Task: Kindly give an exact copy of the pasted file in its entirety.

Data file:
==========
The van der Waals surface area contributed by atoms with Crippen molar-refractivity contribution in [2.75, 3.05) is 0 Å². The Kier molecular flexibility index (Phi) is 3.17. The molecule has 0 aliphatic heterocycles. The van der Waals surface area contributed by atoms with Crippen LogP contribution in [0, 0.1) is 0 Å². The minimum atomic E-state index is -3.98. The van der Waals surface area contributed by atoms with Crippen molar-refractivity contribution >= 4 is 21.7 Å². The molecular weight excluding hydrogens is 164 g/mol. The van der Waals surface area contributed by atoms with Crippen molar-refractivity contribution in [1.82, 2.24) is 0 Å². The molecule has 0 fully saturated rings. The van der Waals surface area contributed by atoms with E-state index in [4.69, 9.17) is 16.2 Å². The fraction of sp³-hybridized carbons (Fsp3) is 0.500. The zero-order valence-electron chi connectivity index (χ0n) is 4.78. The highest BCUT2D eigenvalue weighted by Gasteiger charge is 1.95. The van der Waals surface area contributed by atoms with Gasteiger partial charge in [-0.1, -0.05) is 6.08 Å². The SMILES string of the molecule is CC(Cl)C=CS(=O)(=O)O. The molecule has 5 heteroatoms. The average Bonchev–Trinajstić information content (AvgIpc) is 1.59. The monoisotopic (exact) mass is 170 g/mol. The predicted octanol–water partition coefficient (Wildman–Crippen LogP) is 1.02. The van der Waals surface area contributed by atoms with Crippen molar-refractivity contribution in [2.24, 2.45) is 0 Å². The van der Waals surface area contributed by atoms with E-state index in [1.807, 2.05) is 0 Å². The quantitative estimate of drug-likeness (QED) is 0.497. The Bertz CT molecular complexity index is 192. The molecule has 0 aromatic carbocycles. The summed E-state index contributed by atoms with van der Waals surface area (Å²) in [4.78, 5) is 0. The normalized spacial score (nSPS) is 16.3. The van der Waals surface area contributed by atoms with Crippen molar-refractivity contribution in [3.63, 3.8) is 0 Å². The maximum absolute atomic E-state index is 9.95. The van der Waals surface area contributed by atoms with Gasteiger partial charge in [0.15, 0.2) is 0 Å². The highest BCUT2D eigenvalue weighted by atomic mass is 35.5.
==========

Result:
The van der Waals surface area contributed by atoms with Crippen molar-refractivity contribution in [2.75, 3.05) is 0 Å². The Kier molecular flexibility index (Phi) is 3.17. The molecule has 0 aliphatic heterocycles. The van der Waals surface area contributed by atoms with Crippen LogP contribution in [0, 0.1) is 0 Å². The minimum atomic E-state index is -3.98. The van der Waals surface area contributed by atoms with Crippen molar-refractivity contribution >= 4 is 21.7 Å². The molecular weight excluding hydrogens is 164 g/mol. The van der Waals surface area contributed by atoms with Crippen molar-refractivity contribution in [1.82, 2.24) is 0 Å². The molecule has 0 fully saturated rings. The van der Waals surface area contributed by atoms with E-state index in [4.69, 9.17) is 16.2 Å². The fraction of sp³-hybridized carbons (Fsp3) is 0.500. The zero-order valence-electron chi connectivity index (χ0n) is 4.78. The highest BCUT2D eigenvalue weighted by Gasteiger charge is 1.95. The van der Waals surface area contributed by atoms with Gasteiger partial charge in [-0.1, -0.05) is 6.08 Å². The SMILES string of the molecule is CC(Cl)C=CS(=O)(=O)O. The molecule has 5 heteroatoms. The average Bonchev–Trinajstić information content (AvgIpc) is 1.59. The monoisotopic (exact) mass is 170 g/mol. The predicted octanol–water partition coefficient (Wildman–Crippen LogP) is 1.02. The van der Waals surface area contributed by atoms with Crippen molar-refractivity contribution in [2.24, 2.45) is 0 Å². The van der Waals surface area contributed by atoms with E-state index in [1.807, 2.05) is 0 Å². The quantitative estimate of drug-likeness (QED) is 0.497. The Bertz CT molecular complexity index is 192. The molecule has 0 aromatic carbocycles. The summed E-state index contributed by atoms with van der Waals surface area (Å²) in [4.78, 5) is 0. The normalized spacial score (nSPS) is 16.3. The van der Waals surface area contributed by atoms with Crippen molar-refractivity contribution in [3.63, 3.8) is 0 Å². The maximum absolute atomic E-state index is 9.95. The van der Waals surface area contributed by atoms with Gasteiger partial charge in [0.15, 0.2) is 0 Å². The highest BCUT2D eigenvalue weighted by atomic mass is 35.5.